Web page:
The last phase of the vinyl mastering process began with the arrival of the first batches of test pressings made from master lacquers that had been sent to the two pressing plant factories. Stringent quality tests identified any noise or click appearing on more than one test pressing in the same place. If this happened, it was clear that the undesired sounds had been introduced either during the cutting or the pressing stage and so the test records were rejected. In the quest to achieve the highest quality possible, the Abbey Road team worked closely with the pressing factories and the manufacturers of the lacquer and cutting styli.

Lest you think that’s not lavish enough treatment for one of the most influential discographies in popular music history, the box will also come with a 252-page illustrated book written by Beatle authority Kevin Howlett, featuring chapters on each album as well as a discussion of the remastering and vinyl preparation process.

This set, limited to 50,000 copies worldwide, has a suggested retail price of $449.99, but Amazon has it for a cool $400.

(UPDATE 3:30 p.m.) Also announced today is a replica reissue of Parlophone single R-4949 – The Beatles’ first U.K. single, which featured “Love Me Do” backed with “P.S. I Love You.” (This version of “Love Me Do” was replaced on the Please Please Me album with a different take featuring session drummer Andy White; Ringo’s playing did not immediately impress George Martin, who relegated him to tambourine duties on that take!) This 45, to celebrate 50 years of Beatles on vinyl, will be packaged in the same “fruit stripe” paper sleeve that the original was contained in. It will be limited to only 4,400 copies and will hit stores October 5 – exactly 50 years to the day the original single was released.

Written by Mike Duquette

September 27, 2012 at 12:14

Nobody Does It Better: James Bond Turns 50, Capitol Celebrates with New CD Anthology

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When Sean Connery first uttered the immortal words “Bond…James Bond” fifty years ago in the film Dr. No, the template for the long-running movie series was already set.  That soon-to-be-signature phrase was joined in the film by a piece of music that would quickly rival those three words for familiarity.  John Barry’s arrangement of “The James Bond Theme” not only helped cement the silver screen icon of 007 but virtually became a genre unto itself, that of spy music.  The spy film craze may have hit its peak in the swinging sixties, but Ian Fleming’s immortal character of the debonair Bond has endured over some 23 “official” films (including this year’s upcoming Skyfall), plus a couple of unofficial ones.  He has been portrayed by six actors in those 23 films, from Connery to Daniel Craig.  Since Dr. No, James Bond and music have been closely intertwined, and the film franchise continues to attract the very best: it’s been all but confirmed that record-breaking artist Adele will mark her return to music with the recently-leaked Skyfall theme.  Now, 50 years of Bond music is being compiled by Capitol Records as Best of Bond…James Bond, set for an October 9 release in both standard and deluxe editions.  It joins the recent DVD/BD box set, Bond 50, which contains each and every official Bond film to date!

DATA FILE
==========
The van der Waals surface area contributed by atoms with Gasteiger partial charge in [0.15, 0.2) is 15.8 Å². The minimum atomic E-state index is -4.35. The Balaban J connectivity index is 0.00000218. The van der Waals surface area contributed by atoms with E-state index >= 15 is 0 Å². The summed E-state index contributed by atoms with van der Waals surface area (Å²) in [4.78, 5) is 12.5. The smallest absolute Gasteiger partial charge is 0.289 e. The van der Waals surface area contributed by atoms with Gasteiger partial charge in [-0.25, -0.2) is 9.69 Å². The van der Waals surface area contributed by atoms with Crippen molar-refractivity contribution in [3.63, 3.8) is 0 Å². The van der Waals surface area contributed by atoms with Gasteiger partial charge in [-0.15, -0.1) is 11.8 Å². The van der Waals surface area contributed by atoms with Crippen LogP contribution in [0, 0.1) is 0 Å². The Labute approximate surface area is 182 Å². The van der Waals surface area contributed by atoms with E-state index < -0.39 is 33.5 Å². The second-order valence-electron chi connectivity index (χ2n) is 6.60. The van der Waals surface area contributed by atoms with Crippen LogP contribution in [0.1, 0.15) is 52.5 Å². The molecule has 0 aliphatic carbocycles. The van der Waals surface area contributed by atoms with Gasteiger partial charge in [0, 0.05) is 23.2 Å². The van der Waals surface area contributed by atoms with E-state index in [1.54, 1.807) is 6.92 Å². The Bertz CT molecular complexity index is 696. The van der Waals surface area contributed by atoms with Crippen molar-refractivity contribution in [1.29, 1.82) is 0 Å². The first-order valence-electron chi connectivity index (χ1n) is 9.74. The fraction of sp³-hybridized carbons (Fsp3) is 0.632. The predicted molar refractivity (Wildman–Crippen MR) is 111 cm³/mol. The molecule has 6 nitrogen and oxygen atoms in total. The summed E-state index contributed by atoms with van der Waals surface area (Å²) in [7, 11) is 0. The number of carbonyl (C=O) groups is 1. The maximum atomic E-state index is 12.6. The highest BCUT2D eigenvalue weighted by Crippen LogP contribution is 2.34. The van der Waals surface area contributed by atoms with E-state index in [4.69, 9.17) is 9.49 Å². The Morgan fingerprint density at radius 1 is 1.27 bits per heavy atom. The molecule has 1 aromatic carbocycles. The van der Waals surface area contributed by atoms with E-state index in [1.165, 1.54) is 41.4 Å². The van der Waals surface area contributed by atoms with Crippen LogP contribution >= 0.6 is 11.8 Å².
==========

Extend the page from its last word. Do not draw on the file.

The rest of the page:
While similar (and similarly-titled!) compilations have arrived on a periodic basis in the CD era, the new set in its deluxe two-disc form is the most comprehensive collection of Bond-related music yet with 50 tracks.  Both versions stand as a tribute to John Barry, the late composer who will forever be associated with the film series.  The disc opens with his original arrangement of “The James Bond Theme.”  Though credited to Monty Norman, Barry long maintained in and out of the courtroom that the composition was, in fact, his own.  (The confusion stems from the fact that Barry was presented with Norman’s theme, and rearranged it in the style of his previous instrumental “Bea’s Knees,” almost wholly transforming the music along the way.  He was reportedly paid under $1,000.00 for his troubles!)  Barry went on to score eleven of the films between 1963’s From Russia with Love through 1987’s The Living Daylights, ceding movies along the way to George Martin, Marvin Hamlisch and Bill Conti.  Since Barry’s retirement from the Bond franchise, the longest-standing composer has been David Arnold, with five films under his belt between 1997’s Tomorrow Never Dies and 2008’s Quantum of Solace.  (The score to Skyfall has been crafted by director Sam Mendes’ frequent collaborator Thomas Newman.)  Either consciously or subconsciously, however, every composer has been influenced by the template set by John Barry.  Indeed, his famous arrangement of the Norman theme has been quoted in each film’s score.  Best of Bond also is a reminder of the gargantuan talents of two other contributors, both of whom passed away in 2012: Marvin Hamlisch (The Spy Who Loved Me) and Hal David (On Her Majesty’s Secret Service.)